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6 Benefits of Hardware-Based Microsegmentation In Cybersecurity

Microsegmantation is acquiring center stage in today’s digital world. Matias Katz from Byos talks about the benefits of hardware-based microsegmentation In cybersecurity

When it comes to microsegmentation, software-based security can be helpful, but it can’t achieve true microsegmentation on its own. Introducing a hardware component is the only way for organizations to achieve effective network microsegmentation at the edge and improve security with an additional layer of protection outside the host. In addition to these technical benefits, hardware-based microsegmentation also improves and assists organization-wide efforts related to overall security and IT, personnel, and workforce modernization. 

These are six of the most valuable benefits of hardware-enforced microsegmentation:

1. Provide protection outside the host
One of the main reasons hardware-enforced edge microsegmentation is so effective is that it provides a layer of protection outside the host. Security software is likely to crash if its host operating system fails, for example, leading to downgraded security and creating vulnerabilities. In the same scenario, a hardware-enforced isolation device can remain fully operational because it sits outside the host and functions independently of the operating system.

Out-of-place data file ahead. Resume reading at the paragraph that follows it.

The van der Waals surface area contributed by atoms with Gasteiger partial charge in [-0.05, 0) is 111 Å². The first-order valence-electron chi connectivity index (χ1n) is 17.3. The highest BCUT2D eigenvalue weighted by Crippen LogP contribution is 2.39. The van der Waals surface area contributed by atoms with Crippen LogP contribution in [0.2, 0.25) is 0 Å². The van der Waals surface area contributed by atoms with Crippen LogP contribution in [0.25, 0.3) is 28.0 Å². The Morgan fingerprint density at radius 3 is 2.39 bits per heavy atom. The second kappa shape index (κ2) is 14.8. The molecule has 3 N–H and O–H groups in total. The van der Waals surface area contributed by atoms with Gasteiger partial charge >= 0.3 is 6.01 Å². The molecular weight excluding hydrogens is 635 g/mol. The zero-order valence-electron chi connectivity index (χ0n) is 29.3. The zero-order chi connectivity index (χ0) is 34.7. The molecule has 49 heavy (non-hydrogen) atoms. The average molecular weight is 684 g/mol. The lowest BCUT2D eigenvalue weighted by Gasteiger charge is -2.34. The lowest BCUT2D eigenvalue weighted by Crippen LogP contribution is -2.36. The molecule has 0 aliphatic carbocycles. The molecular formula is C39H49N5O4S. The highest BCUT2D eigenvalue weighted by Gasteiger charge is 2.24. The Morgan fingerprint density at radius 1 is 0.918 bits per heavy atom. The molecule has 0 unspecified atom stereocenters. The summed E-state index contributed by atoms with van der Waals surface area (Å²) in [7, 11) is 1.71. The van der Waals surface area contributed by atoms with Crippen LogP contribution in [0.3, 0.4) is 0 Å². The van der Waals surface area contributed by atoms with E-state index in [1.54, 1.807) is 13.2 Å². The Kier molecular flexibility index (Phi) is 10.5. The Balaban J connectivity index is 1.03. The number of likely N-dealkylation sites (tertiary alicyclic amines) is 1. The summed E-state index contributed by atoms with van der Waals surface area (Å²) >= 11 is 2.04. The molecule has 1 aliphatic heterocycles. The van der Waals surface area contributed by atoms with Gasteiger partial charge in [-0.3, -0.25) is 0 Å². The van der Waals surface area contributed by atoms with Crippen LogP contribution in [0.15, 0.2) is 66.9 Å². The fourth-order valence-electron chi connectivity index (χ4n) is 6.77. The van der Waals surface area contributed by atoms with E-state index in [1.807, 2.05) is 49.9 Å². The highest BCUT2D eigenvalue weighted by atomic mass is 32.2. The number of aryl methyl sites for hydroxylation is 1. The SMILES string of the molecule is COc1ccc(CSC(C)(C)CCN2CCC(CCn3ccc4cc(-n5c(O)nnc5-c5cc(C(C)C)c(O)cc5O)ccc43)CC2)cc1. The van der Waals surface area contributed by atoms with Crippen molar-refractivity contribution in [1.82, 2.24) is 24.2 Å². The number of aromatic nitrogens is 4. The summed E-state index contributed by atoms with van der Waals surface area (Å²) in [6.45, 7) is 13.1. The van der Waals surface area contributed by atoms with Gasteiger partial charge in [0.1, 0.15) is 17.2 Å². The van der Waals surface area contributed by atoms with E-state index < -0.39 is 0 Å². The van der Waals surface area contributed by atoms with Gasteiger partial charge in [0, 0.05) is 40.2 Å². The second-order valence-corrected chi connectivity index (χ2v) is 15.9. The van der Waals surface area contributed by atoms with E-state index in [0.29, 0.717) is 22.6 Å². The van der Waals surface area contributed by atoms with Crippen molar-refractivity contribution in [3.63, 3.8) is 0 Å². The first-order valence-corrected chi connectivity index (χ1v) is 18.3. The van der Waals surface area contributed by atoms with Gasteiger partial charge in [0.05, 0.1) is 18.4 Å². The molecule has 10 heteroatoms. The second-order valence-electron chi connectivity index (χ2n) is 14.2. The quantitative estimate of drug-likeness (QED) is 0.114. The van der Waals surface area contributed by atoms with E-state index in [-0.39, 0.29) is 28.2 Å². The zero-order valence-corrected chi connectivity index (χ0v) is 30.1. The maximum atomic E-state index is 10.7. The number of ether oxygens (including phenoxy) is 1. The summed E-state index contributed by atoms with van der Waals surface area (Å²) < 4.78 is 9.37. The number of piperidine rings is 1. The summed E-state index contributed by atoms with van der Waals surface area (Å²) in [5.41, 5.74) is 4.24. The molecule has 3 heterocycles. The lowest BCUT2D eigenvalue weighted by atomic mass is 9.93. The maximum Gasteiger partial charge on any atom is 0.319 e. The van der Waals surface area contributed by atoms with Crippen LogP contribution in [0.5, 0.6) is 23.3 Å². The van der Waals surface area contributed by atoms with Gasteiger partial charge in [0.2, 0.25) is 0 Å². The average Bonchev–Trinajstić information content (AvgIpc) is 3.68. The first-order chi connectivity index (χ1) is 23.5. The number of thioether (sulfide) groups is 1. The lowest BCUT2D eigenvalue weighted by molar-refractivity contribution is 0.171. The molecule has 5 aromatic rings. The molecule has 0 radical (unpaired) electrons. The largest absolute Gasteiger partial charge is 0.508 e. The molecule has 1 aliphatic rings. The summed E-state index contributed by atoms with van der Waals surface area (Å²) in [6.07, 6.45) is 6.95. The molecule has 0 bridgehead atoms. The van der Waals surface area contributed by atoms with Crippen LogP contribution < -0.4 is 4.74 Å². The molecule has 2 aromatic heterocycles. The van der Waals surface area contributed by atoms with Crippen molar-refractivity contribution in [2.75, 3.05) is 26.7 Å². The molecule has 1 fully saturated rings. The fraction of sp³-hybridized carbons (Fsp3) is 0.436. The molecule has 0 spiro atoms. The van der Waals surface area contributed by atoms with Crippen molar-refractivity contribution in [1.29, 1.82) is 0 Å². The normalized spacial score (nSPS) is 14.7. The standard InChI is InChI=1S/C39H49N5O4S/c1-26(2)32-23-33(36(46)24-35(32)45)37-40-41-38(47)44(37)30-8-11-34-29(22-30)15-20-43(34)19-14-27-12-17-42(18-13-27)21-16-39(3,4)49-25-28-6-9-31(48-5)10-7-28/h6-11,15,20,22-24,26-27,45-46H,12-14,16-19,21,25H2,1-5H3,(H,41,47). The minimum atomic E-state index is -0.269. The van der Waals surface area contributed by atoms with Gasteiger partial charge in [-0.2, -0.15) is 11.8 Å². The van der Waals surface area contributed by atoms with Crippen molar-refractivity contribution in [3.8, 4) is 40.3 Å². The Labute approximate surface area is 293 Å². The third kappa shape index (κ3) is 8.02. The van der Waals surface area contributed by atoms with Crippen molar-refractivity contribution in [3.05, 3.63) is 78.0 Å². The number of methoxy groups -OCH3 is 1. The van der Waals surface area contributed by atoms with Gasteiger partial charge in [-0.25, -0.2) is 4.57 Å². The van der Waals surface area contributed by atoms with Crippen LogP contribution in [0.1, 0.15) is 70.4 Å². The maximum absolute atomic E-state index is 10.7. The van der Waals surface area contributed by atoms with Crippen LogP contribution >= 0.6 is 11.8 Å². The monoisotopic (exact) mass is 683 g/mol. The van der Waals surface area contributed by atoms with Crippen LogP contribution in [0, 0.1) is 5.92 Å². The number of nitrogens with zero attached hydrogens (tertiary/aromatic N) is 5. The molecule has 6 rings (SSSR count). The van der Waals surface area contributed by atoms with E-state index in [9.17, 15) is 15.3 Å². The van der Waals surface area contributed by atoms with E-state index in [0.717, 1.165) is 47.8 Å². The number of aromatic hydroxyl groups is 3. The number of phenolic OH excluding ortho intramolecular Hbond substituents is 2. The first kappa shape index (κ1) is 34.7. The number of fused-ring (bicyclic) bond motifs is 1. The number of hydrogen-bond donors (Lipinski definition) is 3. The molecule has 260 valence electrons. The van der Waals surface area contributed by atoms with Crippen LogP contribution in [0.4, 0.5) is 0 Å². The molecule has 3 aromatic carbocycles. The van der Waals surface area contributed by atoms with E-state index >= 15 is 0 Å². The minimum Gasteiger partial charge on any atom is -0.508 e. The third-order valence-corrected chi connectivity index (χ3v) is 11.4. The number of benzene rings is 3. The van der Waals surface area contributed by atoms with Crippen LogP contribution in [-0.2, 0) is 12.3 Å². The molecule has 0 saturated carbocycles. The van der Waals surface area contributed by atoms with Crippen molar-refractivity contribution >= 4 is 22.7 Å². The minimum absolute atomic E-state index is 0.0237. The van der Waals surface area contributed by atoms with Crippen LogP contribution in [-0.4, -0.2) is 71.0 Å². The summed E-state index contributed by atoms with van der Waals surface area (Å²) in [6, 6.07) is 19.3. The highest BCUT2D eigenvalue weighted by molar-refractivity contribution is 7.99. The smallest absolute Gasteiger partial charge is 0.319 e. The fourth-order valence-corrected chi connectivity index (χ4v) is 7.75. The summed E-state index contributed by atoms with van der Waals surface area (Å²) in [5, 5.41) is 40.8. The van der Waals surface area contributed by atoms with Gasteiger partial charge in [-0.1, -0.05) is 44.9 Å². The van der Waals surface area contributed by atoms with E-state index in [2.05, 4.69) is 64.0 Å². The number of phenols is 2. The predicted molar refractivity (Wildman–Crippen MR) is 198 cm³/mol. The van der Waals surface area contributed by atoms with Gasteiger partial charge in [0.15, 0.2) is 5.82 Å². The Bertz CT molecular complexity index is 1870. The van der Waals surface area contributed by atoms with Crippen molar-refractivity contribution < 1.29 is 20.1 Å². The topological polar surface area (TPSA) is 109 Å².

With hardware-based microsegmentation, securing the endpoint keeps intruders out at the edge, while also making it easier to detect and remediate any attacks that find a way through that barrier.
Hardware also provides CPU and RAM isolation to prevent attackers from gaining access to data stored there by the host. Security software solutions share RAM and CPU power with the host, which opens the door to dangerous information leakage. And where malware can disable security software by unhooking its functions, hardware-enforced security continues on unaffected by malware since it exists independently.

2. Eliminate limits on employee access
Somemajor companies compensate for the lack of hardware-based security by limiting the access employees have to their own devices. While restricting access may reduce the possibility of human error and lessen the impact of the attacks human error can invite, it is neither a particularly effective strategy nor an operationally efficient one. With limited access, employees are forced to go through IT in order to accomplish simple tasks, like installing updates. Organizations must then spend considerable resources deploying technicians to wherever the device is located in order to accomplish actions that are both common and important.

With hardware-enforced microsegmentation, any user can be an admin, because there’s no need for trust in either the user, the computer, or the operating system. Instead, Chief Security Officers can confidently rely on the endpoint isolation provided by the external hardware security.

3. Meet the needs of modern work culture
According to a study by Upwork, remote work will be nearly twice as popular as it was before the global pandemic by the year 2025, with as many as 36.2 million Americans working outside the office. In response, organizations are transitioning away from in-office dynamics toward distributed teams and are making remote and hybrid work-from-home structures their new normal. This shift makes it absolutely crucial for organizations to be able to secure and protect individual endpoints at a distance.